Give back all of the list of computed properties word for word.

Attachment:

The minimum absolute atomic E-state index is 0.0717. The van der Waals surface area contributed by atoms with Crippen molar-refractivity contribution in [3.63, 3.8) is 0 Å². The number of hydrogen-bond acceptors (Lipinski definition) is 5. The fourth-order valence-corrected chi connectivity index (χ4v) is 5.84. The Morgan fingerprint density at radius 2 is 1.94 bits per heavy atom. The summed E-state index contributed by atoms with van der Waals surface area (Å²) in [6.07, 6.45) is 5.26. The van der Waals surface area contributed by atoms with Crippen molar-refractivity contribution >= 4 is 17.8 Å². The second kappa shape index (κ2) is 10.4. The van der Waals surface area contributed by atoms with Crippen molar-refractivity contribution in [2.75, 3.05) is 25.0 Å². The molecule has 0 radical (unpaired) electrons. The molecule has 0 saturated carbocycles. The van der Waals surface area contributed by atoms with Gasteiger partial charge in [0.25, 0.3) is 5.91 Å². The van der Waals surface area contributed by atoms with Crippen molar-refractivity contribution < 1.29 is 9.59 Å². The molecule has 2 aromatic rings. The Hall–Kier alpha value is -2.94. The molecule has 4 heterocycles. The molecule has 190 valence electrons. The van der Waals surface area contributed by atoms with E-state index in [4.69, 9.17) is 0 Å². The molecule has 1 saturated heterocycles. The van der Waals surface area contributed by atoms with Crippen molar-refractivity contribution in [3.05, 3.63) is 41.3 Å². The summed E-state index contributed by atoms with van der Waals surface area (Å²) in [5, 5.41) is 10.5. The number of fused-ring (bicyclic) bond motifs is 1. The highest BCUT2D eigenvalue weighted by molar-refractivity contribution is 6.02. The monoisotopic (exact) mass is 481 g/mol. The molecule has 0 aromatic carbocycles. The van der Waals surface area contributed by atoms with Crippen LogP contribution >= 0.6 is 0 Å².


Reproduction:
The minimum absolute atomic E-state index is 0.0717. The van der Waals surface area contributed by atoms with Crippen molar-refractivity contribution in [3.63, 3.8) is 0 Å². The number of hydrogen-bond acceptors (Lipinski definition) is 5. The fourth-order valence-corrected chi connectivity index (χ4v) is 5.84. The Morgan fingerprint density at radius 2 is 1.94 bits per heavy atom. The summed E-state index contributed by atoms with van der Waals surface area (Å²) in [6.07, 6.45) is 5.26. The van der Waals surface area contributed by atoms with Crippen molar-refractivity contribution >= 4 is 17.8 Å². The second kappa shape index (κ2) is 10.4. The van der Waals surface area contributed by atoms with Crippen molar-refractivity contribution in [2.75, 3.05) is 25.0 Å². The molecule has 0 radical (unpaired) electrons. The molecule has 0 saturated carbocycles. The van der Waals surface area contributed by atoms with Gasteiger partial charge in [0.25, 0.3) is 5.91 Å². The van der Waals surface area contributed by atoms with Crippen molar-refractivity contribution < 1.29 is 9.59 Å². The molecule has 2 aromatic rings. The Hall–Kier alpha value is -2.94. The molecule has 4 heterocycles. The molecule has 190 valence electrons. The van der Waals surface area contributed by atoms with E-state index in [4.69, 9.17) is 0 Å². The molecule has 1 saturated heterocycles. The van der Waals surface area contributed by atoms with Crippen molar-refractivity contribution in [3.05, 3.63) is 41.3 Å². The summed E-state index contributed by atoms with van der Waals surface area (Å²) in [5, 5.41) is 10.5. The number of fused-ring (bicyclic) bond motifs is 1. The highest BCUT2D eigenvalue weighted by molar-refractivity contribution is 6.02. The monoisotopic (exact) mass is 481 g/mol. The molecule has 0 aromatic carbocycles. The van der Waals surface area contributed by atoms with Crippen LogP contribution >= 0.6 is 0 Å².